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The Origin of Origami

Terri Minami

Robert A. Fink

The Origin of Origami

                                    In memory of Terry Minami

After the Creator evicted his tenants,
after the gate clanged shut and the six-winged angel,
his fire-tempered sword, imparted extinction,
the nameless creatures remained queued up
for Adam’s laying on of hands and appellation,
now only wadded drafts displaced in God’s wastebasket.

What poet could save them with words?
What breathing into clay could re-mold these shapes,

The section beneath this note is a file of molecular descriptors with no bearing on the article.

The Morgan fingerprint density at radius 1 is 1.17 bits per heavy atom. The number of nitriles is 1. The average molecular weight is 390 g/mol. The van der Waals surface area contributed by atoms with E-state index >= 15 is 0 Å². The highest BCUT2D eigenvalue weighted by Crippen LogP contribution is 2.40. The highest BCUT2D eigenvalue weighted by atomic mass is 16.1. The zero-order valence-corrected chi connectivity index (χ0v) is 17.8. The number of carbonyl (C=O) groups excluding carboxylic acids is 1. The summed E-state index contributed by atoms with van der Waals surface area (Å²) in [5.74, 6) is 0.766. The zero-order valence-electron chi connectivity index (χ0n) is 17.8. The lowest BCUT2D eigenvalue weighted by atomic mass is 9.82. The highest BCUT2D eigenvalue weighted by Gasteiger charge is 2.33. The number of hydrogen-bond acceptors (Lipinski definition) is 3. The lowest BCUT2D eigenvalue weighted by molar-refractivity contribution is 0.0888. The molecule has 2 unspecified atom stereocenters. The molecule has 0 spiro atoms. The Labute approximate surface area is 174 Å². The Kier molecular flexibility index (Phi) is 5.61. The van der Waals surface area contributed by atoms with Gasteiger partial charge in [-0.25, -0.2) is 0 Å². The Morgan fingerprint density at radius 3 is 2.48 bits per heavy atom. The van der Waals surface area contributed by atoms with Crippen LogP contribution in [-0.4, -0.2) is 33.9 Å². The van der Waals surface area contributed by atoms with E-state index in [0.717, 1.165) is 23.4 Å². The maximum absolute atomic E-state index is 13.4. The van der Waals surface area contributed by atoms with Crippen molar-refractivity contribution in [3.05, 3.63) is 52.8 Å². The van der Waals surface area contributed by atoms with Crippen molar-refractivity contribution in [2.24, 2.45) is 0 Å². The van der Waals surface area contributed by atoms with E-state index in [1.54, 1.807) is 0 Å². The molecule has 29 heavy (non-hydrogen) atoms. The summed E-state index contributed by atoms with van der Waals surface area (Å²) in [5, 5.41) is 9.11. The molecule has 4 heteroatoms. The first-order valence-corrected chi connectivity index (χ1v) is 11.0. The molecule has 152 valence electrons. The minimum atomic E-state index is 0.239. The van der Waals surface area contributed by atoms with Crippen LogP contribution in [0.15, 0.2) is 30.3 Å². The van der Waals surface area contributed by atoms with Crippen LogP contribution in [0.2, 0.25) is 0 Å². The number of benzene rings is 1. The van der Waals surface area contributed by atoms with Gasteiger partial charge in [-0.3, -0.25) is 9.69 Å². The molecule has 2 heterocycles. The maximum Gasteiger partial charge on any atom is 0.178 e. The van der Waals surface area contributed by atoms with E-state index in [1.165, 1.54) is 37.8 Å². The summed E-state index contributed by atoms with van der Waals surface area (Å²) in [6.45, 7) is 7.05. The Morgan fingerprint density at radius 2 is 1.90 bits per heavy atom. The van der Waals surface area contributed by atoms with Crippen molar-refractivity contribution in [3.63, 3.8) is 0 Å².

unfolding dust and ashes, onion skin and rags?
No seeing it Good, no sinew and bone.
How could they be called?

Did Adam plead for these he left unfinished,
rushing to the woman’s call, forgetting God,
the creatures waiting to know themselves
Blunt-toothed Giant Hutia, Camelops,
Capromeryx, Caribbean Ground Sloth?

Did Eve, mother acquainted now with Birth
and Death, woo the angel and slip past blade
and with her earth-stained fingers, fold and
crease and lift, and, laughing, reclaim
Spectacled Cormorant, Guadeloupe Parakeet,
Cuban Red Macaw, Dusky Seaside Sparrow?

Terri at glass case library